Conversions in Gujarat: Whom Does Modi Represent?

In the wake of his conflict with Gandhi over the caste/Dalit question, B.R.Ambedkar, later to be the chief architect of India’s Constitution making, had determined, as early as 1935—the year the Government of India Act was passed—to leave the Hindu fold.

Upon a deeply considered evaluation of the social content of all major religious faiths, Ambedkar chose the Buddhist faith as the most befitting social/spiritual anchor because of the explicit rejection in the Buddhist Dhamma of all constructions of inequality among humankind. And a full two decades after his first resolve to abandon Hinduism, on October 14, 1956, this agonized doyen of the downtrodden took his vows at Nagpur alongwith some 3,80,000 Dalits, the date of his conversion recalling the conversion of the Maurya King, Ashok, to Buddhism after his revulsion at the massacres at the battle of Kalinga, third century B.C.

It must be tellingly ironical that a full half century after Ambedkar’s conversion the next mass exodus of Dalits from Hinduism should have occurred just a few days ago in the land of Moditva/Hindutva at Junagarh in Gujarat. At this event, some 100,000 took their Buddhist vows, which include the clear enunciation by the convertees that “Ram and Krishna are not (our) gods.”

Pointedly, this mass rejection of Hinduism has not taken place in some Indian state where scant claims are made for “Hindu nationalism,” but in the one state of Gujarat which under Modi has sought over a decade to consolidate Hindutva. Just to recall, not too long ago, Modi defined himself unproblematically as a “Hindu nationalist,” leaving many to wonder whether others might then define themselves as “Muslim or Christian or Sikh nationalists” without causing Hindutva hackles to go up.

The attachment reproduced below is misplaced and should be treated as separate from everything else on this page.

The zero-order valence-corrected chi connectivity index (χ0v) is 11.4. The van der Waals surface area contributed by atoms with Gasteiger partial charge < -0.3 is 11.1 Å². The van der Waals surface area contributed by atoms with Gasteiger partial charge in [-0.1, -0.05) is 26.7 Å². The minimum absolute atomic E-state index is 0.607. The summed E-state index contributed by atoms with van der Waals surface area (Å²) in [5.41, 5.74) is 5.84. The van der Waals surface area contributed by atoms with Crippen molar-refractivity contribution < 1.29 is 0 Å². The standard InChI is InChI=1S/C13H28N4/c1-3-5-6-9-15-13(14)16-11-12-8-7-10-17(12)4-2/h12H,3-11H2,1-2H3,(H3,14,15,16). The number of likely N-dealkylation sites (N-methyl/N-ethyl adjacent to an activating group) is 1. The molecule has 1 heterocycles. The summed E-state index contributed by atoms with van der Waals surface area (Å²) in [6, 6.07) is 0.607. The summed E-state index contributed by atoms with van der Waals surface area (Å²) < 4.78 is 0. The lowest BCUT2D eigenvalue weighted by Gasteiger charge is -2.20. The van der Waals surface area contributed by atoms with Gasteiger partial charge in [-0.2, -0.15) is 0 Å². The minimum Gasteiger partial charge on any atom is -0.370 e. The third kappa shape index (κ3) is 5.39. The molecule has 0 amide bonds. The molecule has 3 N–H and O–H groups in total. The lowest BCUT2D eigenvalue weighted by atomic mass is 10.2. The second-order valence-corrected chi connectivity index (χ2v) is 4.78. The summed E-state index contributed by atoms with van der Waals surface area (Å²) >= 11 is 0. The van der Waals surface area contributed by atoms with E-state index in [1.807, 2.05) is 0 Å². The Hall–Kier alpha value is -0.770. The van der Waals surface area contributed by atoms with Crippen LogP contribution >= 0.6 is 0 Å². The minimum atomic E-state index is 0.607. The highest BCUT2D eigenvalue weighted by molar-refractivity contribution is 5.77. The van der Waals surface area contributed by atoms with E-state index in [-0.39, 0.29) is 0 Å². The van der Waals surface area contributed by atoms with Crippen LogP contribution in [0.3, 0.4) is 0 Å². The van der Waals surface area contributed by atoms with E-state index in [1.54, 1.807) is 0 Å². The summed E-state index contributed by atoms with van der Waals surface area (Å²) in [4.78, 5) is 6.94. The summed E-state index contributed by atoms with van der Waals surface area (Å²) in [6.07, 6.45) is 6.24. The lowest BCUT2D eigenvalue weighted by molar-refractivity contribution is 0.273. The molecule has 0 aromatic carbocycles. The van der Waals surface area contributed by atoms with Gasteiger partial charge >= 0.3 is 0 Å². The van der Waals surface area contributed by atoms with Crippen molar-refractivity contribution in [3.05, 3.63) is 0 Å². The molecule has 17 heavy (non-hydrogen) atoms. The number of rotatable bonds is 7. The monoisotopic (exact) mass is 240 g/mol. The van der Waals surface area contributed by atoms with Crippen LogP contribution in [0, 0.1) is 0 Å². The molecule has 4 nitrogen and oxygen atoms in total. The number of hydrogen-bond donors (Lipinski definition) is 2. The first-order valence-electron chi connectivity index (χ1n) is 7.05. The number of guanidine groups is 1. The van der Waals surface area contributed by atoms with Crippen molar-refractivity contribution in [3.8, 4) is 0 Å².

The crude fact of course is that Hindutva nationalism remains embedded remorselessly in the injunctions of caste hierarchy. Thus, hype and euphoria to the contrary, the conversions at Junagarh have resonantly brought to common light what many commentators have argued throughout the Modi era—that his Hindutva juggernaut has never had a place in it for the most oppressed among Hindus. Not to speak of the most oppressed among Muslims, Christians, or Tribals who practices various forms of Animism.

The evidence for this is irrefutably on record in Modi’s own words.

In 2007 the Gujarat government brought out a collection of Modi’s speeches delivered to Indian Administrative Service Officials (IAS) from time to time. The book (sic) was instructively titled Karmyog.

And in that book (pages 48-49) here is how Modi speaks to the question of untouchability and manual scavenging by the lowest order of Dalits, called Valmikis:

“I do not believe that they have been doing this job just to sustain their livelihood. Had this been so, they would not have continued with this type of job generation after generation…At some point of time, somebody must have got the enlightenment that it is their duty to work for the happiness of the entire society and the Gods; that they have to do this job bestowed upon them by Gods; and that this job of cleaning up should continue as an internal spiritual activity for centuries. This should have continued generation after generation. It is impossible to believe that their ancestors did not have the choice of adopting any other work or business.”